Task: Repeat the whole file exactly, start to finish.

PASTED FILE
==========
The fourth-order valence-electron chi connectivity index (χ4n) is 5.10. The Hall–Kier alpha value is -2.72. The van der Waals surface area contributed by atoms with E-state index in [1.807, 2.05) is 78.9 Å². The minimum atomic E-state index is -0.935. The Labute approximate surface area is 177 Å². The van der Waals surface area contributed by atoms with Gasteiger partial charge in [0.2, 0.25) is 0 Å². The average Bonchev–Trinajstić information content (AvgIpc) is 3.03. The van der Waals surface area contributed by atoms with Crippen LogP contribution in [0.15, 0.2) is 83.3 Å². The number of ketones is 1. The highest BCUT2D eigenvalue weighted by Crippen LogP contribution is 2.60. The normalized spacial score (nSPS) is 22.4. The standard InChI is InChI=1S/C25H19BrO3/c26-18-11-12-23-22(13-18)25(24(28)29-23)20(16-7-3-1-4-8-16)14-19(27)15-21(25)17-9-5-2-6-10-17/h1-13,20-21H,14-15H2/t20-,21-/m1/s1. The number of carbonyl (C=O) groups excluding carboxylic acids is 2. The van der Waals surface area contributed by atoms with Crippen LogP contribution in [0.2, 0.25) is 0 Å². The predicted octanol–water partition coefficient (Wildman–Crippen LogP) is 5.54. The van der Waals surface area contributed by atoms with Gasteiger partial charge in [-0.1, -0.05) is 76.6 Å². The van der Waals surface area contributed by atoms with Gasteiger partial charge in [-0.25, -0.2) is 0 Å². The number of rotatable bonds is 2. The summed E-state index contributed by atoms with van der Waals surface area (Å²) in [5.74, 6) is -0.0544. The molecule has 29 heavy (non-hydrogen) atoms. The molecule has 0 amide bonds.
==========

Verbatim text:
The fourth-order valence-electron chi connectivity index (χ4n) is 5.10. The Hall–Kier alpha value is -2.72. The van der Waals surface area contributed by atoms with E-state index in [1.807, 2.05) is 78.9 Å². The minimum atomic E-state index is -0.935. The Labute approximate surface area is 177 Å². The van der Waals surface area contributed by atoms with Gasteiger partial charge in [0.2, 0.25) is 0 Å². The average Bonchev–Trinajstić information content (AvgIpc) is 3.03. The van der Waals surface area contributed by atoms with Crippen LogP contribution in [0.15, 0.2) is 83.3 Å². The number of ketones is 1. The highest BCUT2D eigenvalue weighted by Crippen LogP contribution is 2.60. The normalized spacial score (nSPS) is 22.4. The standard InChI is InChI=1S/C25H19BrO3/c26-18-11-12-23-22(13-18)25(24(28)29-23)20(16-7-3-1-4-8-16)14-19(27)15-21(25)17-9-5-2-6-10-17/h1-13,20-21H,14-15H2/t20-,21-/m1/s1. The number of carbonyl (C=O) groups excluding carboxylic acids is 2. The van der Waals surface area contributed by atoms with Crippen LogP contribution in [0.2, 0.25) is 0 Å². The predicted octanol–water partition coefficient (Wildman–Crippen LogP) is 5.54. The van der Waals surface area contributed by atoms with Gasteiger partial charge in [-0.1, -0.05) is 76.6 Å². The van der Waals surface area contributed by atoms with Gasteiger partial charge in [-0.25, -0.2) is 0 Å². The number of rotatable bonds is 2. The summed E-state index contributed by atoms with van der Waals surface area (Å²) in [5.74, 6) is -0.0544. The molecule has 29 heavy (non-hydrogen) atoms. The molecule has 0 amide bonds.